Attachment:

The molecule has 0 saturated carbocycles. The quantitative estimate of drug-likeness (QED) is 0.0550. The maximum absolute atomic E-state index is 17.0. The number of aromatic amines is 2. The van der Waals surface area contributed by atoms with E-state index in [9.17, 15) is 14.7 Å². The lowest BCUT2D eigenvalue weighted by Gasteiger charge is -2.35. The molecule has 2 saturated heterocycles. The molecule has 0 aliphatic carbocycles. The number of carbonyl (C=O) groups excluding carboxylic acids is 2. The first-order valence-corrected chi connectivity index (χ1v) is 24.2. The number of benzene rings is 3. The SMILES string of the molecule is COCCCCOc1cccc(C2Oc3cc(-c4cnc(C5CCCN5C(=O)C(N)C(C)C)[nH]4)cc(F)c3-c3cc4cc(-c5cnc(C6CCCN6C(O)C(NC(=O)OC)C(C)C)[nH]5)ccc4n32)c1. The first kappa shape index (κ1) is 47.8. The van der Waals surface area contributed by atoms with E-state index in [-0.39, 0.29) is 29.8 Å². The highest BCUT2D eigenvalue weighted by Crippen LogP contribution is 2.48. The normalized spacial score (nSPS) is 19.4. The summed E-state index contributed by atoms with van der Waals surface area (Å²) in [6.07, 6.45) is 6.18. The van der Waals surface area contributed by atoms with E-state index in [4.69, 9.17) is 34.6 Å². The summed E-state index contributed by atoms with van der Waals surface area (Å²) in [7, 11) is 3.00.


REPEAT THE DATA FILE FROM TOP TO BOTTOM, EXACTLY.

The molecule has 0 saturated carbocycles. The quantitative estimate of drug-likeness (QED) is 0.0550. The maximum absolute atomic E-state index is 17.0. The number of aromatic amines is 2. The van der Waals surface area contributed by atoms with E-state index in [9.17, 15) is 14.7 Å². The lowest BCUT2D eigenvalue weighted by Gasteiger charge is -2.35. The molecule has 2 saturated heterocycles. The molecule has 0 aliphatic carbocycles. The number of carbonyl (C=O) groups excluding carboxylic acids is 2. The first-order valence-corrected chi connectivity index (χ1v) is 24.2. The number of benzene rings is 3. The SMILES string of the molecule is COCCCCOc1cccc(C2Oc3cc(-c4cnc(C5CCCN5C(=O)C(N)C(C)C)[nH]4)cc(F)c3-c3cc4cc(-c5cnc(C6CCCN6C(O)C(NC(=O)OC)C(C)C)[nH]5)ccc4n32)c1. The first kappa shape index (κ1) is 47.8. The van der Waals surface area contributed by atoms with E-state index in [-0.39, 0.29) is 29.8 Å². The highest BCUT2D eigenvalue weighted by Crippen LogP contribution is 2.48. The normalized spacial score (nSPS) is 19.4. The summed E-state index contributed by atoms with van der Waals surface area (Å²) in [6.07, 6.45) is 6.18. The van der Waals surface area contributed by atoms with E-state index in [4.69, 9.17) is 34.6 Å². The summed E-state index contributed by atoms with van der Waals surface area (Å²) in [7, 11) is 3.00.